Why I write in English instead of my native language

When I was twelve I was halfway through my first novel. It was a story about witches and the struggles of secondary school (my biggest concern back then).

It didn’t take me long to realise that it wasn’t any good. I came up with some sort of ritual and ceremoniously drowned these pages in the Semois (a river located in the Belgian Ardennes). It was my first novel. It’s also the only story that I have written in my mother tongue, Flemish.

In this blog post I want to tell you something more about my experiences with literature, about why I choose to write in English and the struggles that arise when you decide to write in an acquired language.

My experiences with literature as a child and why I stopped reading

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As a young child I adored books. What’s not to like? There are talking foxes, balloons, cute monsters and lots of pictures. As I got older I remember reading Roald Dahl and C.S. Lewis (all of them in translation of course), but I was infatuated by the worlds which they have created.

When I became fourteen reading books at school became an obligation and something changed.

In Dutch class every pupil has to read a book. Sounds great, doesn’t it? Not really. Translated works are frowned upon in my country. We were all forced to read Flanders best-known writer. In his novels you’ll find many swear words and insults. They’re nothing like the brilliant ones which Shakespeare invented, but they’re the kind that you can hear on every street corner. They’re also just there for the sake of it. The characters are nearly always male and one-dimensional. It would be fruitless to look for any meaning or depth in these texts. But these were the kind of books that we were force fed at school. It didn’t take me long before I decided that adult books just weren’t my thing and I stopped reading.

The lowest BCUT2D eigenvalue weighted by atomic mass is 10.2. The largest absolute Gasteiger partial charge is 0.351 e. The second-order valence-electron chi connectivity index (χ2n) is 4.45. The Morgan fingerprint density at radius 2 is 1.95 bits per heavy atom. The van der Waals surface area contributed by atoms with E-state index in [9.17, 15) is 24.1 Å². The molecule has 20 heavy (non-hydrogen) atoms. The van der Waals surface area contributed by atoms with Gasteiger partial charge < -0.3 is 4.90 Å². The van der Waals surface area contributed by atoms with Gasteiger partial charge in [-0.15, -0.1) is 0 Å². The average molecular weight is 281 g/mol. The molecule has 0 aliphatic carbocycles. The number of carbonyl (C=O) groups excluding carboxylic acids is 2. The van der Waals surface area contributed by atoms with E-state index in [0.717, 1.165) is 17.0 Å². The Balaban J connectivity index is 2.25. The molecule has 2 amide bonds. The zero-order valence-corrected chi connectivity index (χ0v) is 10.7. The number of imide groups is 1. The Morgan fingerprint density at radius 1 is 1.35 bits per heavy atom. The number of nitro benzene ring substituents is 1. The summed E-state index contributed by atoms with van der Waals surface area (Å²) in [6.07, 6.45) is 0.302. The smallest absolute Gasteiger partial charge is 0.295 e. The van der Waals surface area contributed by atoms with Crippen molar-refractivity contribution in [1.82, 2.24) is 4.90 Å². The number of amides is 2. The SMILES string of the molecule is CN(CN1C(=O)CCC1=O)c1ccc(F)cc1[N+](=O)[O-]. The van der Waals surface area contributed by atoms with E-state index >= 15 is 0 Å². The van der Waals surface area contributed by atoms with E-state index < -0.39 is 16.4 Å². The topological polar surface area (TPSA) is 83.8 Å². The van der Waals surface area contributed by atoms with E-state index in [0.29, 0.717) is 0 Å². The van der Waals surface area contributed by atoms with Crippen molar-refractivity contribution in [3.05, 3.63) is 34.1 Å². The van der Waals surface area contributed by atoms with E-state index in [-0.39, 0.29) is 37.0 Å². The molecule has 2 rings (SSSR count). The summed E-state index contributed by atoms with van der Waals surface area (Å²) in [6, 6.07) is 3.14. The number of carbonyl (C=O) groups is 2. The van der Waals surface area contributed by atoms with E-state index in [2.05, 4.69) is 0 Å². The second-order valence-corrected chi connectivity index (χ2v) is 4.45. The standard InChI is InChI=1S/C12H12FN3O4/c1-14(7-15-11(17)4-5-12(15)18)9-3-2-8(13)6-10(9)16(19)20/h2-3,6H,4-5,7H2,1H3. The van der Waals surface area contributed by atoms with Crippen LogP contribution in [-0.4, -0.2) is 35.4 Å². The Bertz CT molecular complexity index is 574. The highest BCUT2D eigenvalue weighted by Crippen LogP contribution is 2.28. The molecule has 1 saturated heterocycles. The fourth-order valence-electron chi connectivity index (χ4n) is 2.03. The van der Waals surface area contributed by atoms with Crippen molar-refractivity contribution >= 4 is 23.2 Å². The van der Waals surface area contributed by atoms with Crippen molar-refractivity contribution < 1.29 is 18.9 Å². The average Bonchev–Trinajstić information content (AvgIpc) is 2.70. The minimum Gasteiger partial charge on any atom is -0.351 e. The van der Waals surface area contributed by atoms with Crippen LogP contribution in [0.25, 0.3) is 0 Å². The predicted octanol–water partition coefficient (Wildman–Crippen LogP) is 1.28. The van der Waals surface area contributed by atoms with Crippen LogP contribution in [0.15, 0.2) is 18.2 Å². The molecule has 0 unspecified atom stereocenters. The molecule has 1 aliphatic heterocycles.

My journey

It took some years before I started reading books again and it all began after I had first watched The Lord of the Rings. I picked up a copy in a bookshop and started reading.

I was appalled. I didn’t understand how one of the greatest fantasy classics could be so baldy written. I returned to the bookshop and found a copy in English. It became clear that Tolkien wasn’t a bad writer at all, it was just a bad translation.

I have never read another book in my mother tongue since that day but I did plunder that bookshop looking for English novels. Starting with Tolkien, George R.R. Martin, Hilary Mantel and Ken Folett until it was time to binge read the classics. The Brontë sisters, George Orwell, Shakespeare, Charles Dickens, Oscar Wilde, George Eliot and many more. I don’t think I did much else besides reading during that year.

Not long after I discovered The Open University. The decision to study English Literature with them was an easy one to make. During this time I very much enjoyed writing essays in English but I didn’t feel confident enough to write stories in English.

Writing in English

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It took me three more years to write regularly again. This time in English. Of course I still have a lot of doubts. The red lines in Word might have solved the spelling problem, but I’m terrified of making grammatical mistakes which is why I have spent a lot of time studying grammar.